But it's great that you're taking some lessons - it's good to have someone look at your position and aids and what can be improved.

  5. Like you, I've learned from riding any horse available and trial and error...BUT, I also will read or watch anything I can get my hands on to learn more about horsemanship. Nothing wrong with that IMO. Good luck with the lessons!

  6. Hey that's awesome! I feel the same as you. I've been riding since I was 5 but never learned technically advanced methods. I mean, I can stay on a horse, I can ride just about anything, but I'm not really trained at what I'm doing. I guess it kinda comes natural. In fact, just in the last few years I've learned so much from my husband, who actually does know technical stuff.

    I would LOVE to take lessons again. That's great that you found a great trainer and are making the time!

  7. Whooooot!!! I grew up the same way and also didnt grow out of is awesome that you are taking lessons, a lot of people who have the experience you do are unwilling to keep their mind open and continue to learn. Koodos!

  8. If you're calling yourself a 'beginner with a lot of experience' I think you know a lot more than people who call themselves experts after 20 years of riding.

    shoot i've been riding endurance now for about 10 years and the more i ride the less I know, and my horses teach me (and humble me) on every ride!
    - The Equestrian Vagabond

  9. Nope, not a fraud. To me the fraud is out there actively selling themself as something they are not.

    We all have a lot to learn and will never have learned it all. I think a true horseman/horsewoman is a person brave enough to admit what he/she doesn't know and out there seeking that knowledge.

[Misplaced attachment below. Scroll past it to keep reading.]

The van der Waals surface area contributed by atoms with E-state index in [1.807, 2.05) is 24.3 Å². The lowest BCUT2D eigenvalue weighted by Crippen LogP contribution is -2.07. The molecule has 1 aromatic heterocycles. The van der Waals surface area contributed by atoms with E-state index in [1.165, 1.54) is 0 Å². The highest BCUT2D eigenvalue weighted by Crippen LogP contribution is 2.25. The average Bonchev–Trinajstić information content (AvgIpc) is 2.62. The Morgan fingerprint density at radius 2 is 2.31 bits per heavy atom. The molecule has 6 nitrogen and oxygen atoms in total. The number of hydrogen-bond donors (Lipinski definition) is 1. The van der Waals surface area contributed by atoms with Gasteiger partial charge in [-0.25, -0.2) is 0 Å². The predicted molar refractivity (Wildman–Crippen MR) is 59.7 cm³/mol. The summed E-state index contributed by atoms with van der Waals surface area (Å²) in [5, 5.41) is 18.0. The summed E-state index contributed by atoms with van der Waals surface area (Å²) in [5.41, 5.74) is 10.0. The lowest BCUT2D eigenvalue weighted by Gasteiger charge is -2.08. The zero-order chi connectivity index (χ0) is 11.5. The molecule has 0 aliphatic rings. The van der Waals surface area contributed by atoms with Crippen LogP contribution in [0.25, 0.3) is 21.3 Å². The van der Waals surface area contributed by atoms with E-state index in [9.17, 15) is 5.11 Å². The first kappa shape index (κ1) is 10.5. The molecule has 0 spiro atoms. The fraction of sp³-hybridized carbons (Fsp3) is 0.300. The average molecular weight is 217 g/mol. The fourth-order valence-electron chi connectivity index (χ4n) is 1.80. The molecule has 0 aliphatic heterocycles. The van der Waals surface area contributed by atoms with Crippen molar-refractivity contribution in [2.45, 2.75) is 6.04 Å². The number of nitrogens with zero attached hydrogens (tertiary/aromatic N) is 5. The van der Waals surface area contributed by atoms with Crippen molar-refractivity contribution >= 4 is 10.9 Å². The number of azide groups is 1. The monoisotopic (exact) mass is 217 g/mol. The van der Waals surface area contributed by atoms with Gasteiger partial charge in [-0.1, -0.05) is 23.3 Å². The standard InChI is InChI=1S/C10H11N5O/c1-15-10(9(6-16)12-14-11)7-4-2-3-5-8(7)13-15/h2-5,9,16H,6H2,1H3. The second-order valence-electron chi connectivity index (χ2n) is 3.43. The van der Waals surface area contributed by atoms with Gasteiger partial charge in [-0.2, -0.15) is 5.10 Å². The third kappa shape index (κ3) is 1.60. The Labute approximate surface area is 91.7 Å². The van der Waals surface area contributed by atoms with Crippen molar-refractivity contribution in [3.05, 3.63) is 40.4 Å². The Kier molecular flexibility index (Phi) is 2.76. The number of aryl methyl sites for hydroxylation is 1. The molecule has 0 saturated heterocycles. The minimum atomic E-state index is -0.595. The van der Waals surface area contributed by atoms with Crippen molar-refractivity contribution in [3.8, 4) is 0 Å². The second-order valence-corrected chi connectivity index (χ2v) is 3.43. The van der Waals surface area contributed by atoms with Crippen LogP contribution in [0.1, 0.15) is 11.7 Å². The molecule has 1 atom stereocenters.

10. You are still my hero -- I could never think of you as a fraud!! You have a lot of experience, and a lot of heart. The "technical" stuff can be overrated (said the woman who knows less about horses than anyone she blogs with!!). Good luck with your lessons -- I am sure you will do well.

  11. That's great that you've found a place to take lessons! I'm sure you will do well...

    I think you have more experience and skill than you give yourself credit for. :-)

  12. I thought I knew nothing! Now I`m convinced I now nothing at all! I love this blog!
    Honest too. I like that. Not many like that anymore. I started when I was 16 years old, got bit, got back on.
    Got chucked off, got back on. There is nothing so honest as a horse! And they make me feel at peace.

  13. I've been with the same trainer since the day I started riding almost 4 years ago, and I just started working with a different trainer once a week in a ladies group lesson. The new trainer has already pointed out a couple of bad habits that, when I remember to correct them, have made a huge difference! You are not a fraud, you are still learning.

  14. A fraud you are not. You have more experience than alot of people. I think you're just modest actually. Not a bad trait to have at all. But you should show off your 'shiny buttons' sometimes, too.
    I'm excited about your lessons. And I hope they are a gret help to you. I hope to take more lessons this year, too. But mostly I just can;t wait to ride my new horse out on the trails some more.


  15. I'm pretty sure that the majority of my riding know-how comes from reading the Thoroughbred series as a kid :).

    No shame.

    I've cobbled together a decent riding background and understanding through sporadic riding lessons, lots of reading, and lots and lots of rogue riding. And hey, if we can talk the talk and walk the walk, more power to us for being able to accomplish it without years of expensive horses and trainers.

    Not a fraud at all.

  16. Ah. Far as I'm concerned, lessons are overrated. You can have someone that's "trained" to the hilt and can't ride a rocking horse, and you can have someone that's never had a formal lesson in their life but is a natural. If you can barrel race and do cow work, then you've got a good seat, so don't underestimate yourself. We can/should ALL continue learning - IMO we can never know enough! Glad you're building up your confidence with the lessons though!

  17. All we can do is keep taking advantage of the opportunities that come our way. I'm getting old ( had horses for 40 years) and have never had the chance to take more than a small handful of lessons but I've tried to keep learning where ever and from who ever I could. (Even if it was only how not to do things). I think wanting to learn is the secret. Like Zorro (Anthony Hopkins) says; "When the learner is ready, the teacher will appear." My best teachers have been my horses. It's a lucky woman that has the opportunity to learn what a good horse can teach you.